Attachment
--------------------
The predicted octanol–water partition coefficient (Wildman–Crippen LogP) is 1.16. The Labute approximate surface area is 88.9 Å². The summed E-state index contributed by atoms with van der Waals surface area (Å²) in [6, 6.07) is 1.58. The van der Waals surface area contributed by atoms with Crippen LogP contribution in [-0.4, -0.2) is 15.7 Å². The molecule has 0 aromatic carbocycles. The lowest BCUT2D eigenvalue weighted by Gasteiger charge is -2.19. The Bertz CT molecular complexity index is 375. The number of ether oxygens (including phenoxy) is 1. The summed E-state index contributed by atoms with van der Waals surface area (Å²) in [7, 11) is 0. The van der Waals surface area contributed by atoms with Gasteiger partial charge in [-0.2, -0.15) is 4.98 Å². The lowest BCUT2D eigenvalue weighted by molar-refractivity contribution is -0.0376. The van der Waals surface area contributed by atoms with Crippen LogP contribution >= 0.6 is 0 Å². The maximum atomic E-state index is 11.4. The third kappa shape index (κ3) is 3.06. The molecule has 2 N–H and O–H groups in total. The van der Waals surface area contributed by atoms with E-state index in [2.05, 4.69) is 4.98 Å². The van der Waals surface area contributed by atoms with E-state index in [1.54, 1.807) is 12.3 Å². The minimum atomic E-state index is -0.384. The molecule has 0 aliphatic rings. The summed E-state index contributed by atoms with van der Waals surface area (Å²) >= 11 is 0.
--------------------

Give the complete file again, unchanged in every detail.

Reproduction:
The predicted octanol–water partition coefficient (Wildman–Crippen LogP) is 1.16. The Labute approximate surface area is 88.9 Å². The summed E-state index contributed by atoms with van der Waals surface area (Å²) in [6, 6.07) is 1.58. The van der Waals surface area contributed by atoms with Crippen LogP contribution in [-0.4, -0.2) is 15.7 Å². The molecule has 0 aromatic carbocycles. The lowest BCUT2D eigenvalue weighted by Gasteiger charge is -2.19. The Bertz CT molecular complexity index is 375. The number of ether oxygens (including phenoxy) is 1. The summed E-state index contributed by atoms with van der Waals surface area (Å²) in [7, 11) is 0. The van der Waals surface area contributed by atoms with Gasteiger partial charge in [-0.2, -0.15) is 4.98 Å². The lowest BCUT2D eigenvalue weighted by molar-refractivity contribution is -0.0376. The van der Waals surface area contributed by atoms with Crippen LogP contribution >= 0.6 is 0 Å². The maximum atomic E-state index is 11.4. The third kappa shape index (κ3) is 3.06. The molecule has 2 N–H and O–H groups in total. The van der Waals surface area contributed by atoms with E-state index in [2.05, 4.69) is 4.98 Å². The van der Waals surface area contributed by atoms with E-state index in [1.54, 1.807) is 12.3 Å². The minimum atomic E-state index is -0.384. The molecule has 0 aliphatic rings. The summed E-state index contributed by atoms with van der Waals surface area (Å²) >= 11 is 0.